In Simcuski v. Saelill, 44 NY2d 442, 377 N.E.2d 713, 406 N.Y.S.2d 259, (C.A. 1978), the defendant doctor performed a surgical excision of a node from plaintiff's neck and allegedly injured a spinal accessory nerve on her neck and of her cervical plexus.
When plaintiff complained to her doctor of numbness in the right side of her face and neck and difficulty with her right arm, the physician, allegedly aware of the negligent manner in which he had performed the surgery and that plaintiff had suffered a potentially permanent injury, willfully and falsely told her that her problems were transient and would disappear if she continued physiotherapy.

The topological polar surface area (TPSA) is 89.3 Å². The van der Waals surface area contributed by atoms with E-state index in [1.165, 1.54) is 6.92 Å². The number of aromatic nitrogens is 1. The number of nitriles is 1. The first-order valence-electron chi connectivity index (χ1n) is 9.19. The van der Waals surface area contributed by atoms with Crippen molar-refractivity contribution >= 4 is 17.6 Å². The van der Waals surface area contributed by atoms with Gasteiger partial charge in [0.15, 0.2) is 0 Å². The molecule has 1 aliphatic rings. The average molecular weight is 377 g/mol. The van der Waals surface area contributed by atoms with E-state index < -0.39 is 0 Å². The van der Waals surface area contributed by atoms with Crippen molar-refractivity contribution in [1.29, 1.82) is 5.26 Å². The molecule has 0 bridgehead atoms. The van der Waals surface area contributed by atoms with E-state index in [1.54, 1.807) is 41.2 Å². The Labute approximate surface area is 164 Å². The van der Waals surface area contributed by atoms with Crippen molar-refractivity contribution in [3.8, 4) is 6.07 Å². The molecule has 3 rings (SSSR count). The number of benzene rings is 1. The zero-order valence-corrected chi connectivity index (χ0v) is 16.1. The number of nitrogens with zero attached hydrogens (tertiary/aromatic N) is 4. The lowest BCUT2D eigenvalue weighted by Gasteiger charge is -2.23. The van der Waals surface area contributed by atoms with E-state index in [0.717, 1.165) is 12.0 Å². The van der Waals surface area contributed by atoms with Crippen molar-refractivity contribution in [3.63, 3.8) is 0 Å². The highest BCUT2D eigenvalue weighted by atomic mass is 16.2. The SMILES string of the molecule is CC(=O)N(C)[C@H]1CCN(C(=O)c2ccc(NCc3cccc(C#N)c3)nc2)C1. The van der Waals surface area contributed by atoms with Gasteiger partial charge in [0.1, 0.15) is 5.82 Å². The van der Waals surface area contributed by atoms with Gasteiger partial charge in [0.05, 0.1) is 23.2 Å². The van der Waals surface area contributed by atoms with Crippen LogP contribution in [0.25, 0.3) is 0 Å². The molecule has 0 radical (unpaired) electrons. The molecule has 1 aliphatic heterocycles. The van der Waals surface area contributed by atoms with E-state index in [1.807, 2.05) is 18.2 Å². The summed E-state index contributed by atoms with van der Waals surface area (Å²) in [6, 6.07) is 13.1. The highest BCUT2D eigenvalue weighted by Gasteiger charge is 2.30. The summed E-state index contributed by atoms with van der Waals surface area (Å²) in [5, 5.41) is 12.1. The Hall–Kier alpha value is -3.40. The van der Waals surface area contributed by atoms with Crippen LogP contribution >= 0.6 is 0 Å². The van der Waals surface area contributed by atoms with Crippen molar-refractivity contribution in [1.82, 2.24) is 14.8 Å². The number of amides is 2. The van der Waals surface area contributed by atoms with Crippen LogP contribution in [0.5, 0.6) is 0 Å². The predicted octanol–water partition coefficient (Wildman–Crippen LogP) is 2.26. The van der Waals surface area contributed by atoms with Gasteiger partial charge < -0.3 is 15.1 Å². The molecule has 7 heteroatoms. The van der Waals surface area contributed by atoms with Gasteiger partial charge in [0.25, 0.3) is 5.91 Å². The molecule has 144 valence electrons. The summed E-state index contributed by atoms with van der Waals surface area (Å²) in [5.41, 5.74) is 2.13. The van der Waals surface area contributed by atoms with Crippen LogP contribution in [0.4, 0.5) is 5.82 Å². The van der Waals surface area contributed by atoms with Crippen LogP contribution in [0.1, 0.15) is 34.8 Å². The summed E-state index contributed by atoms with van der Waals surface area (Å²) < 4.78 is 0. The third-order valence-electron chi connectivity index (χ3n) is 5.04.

The complaint alleged that the doctor intentionally withheld information from plaintiff as to the true nature of her injury and deprived her of the opportunity for a cure.
The Court found that the complaint set forth a cause of action based on intentional fraud as well as a cause of action for negligence for medical malpractice.